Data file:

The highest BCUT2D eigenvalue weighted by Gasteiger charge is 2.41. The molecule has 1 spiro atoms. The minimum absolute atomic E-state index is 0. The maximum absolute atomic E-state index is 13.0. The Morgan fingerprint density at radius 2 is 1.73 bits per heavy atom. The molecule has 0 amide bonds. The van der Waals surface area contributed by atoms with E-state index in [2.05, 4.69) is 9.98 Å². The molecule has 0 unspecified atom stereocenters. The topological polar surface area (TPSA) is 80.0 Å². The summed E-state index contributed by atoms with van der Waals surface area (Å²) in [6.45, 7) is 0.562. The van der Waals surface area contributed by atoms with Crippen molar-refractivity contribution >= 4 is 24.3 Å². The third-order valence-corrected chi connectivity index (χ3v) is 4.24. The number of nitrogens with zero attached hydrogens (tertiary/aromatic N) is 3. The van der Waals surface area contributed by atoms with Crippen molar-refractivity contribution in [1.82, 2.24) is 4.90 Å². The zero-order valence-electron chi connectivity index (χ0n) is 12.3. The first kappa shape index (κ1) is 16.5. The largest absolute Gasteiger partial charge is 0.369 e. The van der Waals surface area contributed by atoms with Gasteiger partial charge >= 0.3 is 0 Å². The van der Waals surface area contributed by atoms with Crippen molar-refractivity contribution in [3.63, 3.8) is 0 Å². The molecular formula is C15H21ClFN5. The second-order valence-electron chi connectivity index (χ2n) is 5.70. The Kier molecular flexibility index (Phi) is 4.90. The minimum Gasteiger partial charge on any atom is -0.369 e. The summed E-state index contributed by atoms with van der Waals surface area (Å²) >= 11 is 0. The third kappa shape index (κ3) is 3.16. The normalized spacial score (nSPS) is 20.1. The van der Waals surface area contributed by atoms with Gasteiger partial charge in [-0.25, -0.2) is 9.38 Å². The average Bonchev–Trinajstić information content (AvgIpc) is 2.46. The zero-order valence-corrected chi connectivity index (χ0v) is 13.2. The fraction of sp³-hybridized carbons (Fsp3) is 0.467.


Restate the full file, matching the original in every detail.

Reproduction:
The highest BCUT2D eigenvalue weighted by Gasteiger charge is 2.41. The molecule has 1 spiro atoms. The minimum absolute atomic E-state index is 0. The maximum absolute atomic E-state index is 13.0. The Morgan fingerprint density at radius 2 is 1.73 bits per heavy atom. The molecule has 0 amide bonds. The van der Waals surface area contributed by atoms with E-state index in [2.05, 4.69) is 9.98 Å². The molecule has 0 unspecified atom stereocenters. The topological polar surface area (TPSA) is 80.0 Å². The summed E-state index contributed by atoms with van der Waals surface area (Å²) in [6.45, 7) is 0.562. The van der Waals surface area contributed by atoms with Crippen molar-refractivity contribution >= 4 is 24.3 Å². The third-order valence-corrected chi connectivity index (χ3v) is 4.24. The number of nitrogens with zero attached hydrogens (tertiary/aromatic N) is 3. The van der Waals surface area contributed by atoms with Crippen molar-refractivity contribution in [1.82, 2.24) is 4.90 Å². The zero-order valence-electron chi connectivity index (χ0n) is 12.3. The first kappa shape index (κ1) is 16.5. The largest absolute Gasteiger partial charge is 0.369 e. The van der Waals surface area contributed by atoms with Gasteiger partial charge >= 0.3 is 0 Å². The van der Waals surface area contributed by atoms with Crippen molar-refractivity contribution in [3.63, 3.8) is 0 Å². The molecular formula is C15H21ClFN5. The second-order valence-electron chi connectivity index (χ2n) is 5.70. The Kier molecular flexibility index (Phi) is 4.90. The minimum Gasteiger partial charge on any atom is -0.369 e. The summed E-state index contributed by atoms with van der Waals surface area (Å²) >= 11 is 0. The third kappa shape index (κ3) is 3.16. The normalized spacial score (nSPS) is 20.1. The van der Waals surface area contributed by atoms with Gasteiger partial charge in [-0.25, -0.2) is 9.38 Å². The average Bonchev–Trinajstić information content (AvgIpc) is 2.46. The zero-order valence-corrected chi connectivity index (χ0v) is 13.2. The fraction of sp³-hybridized carbons (Fsp3) is 0.467.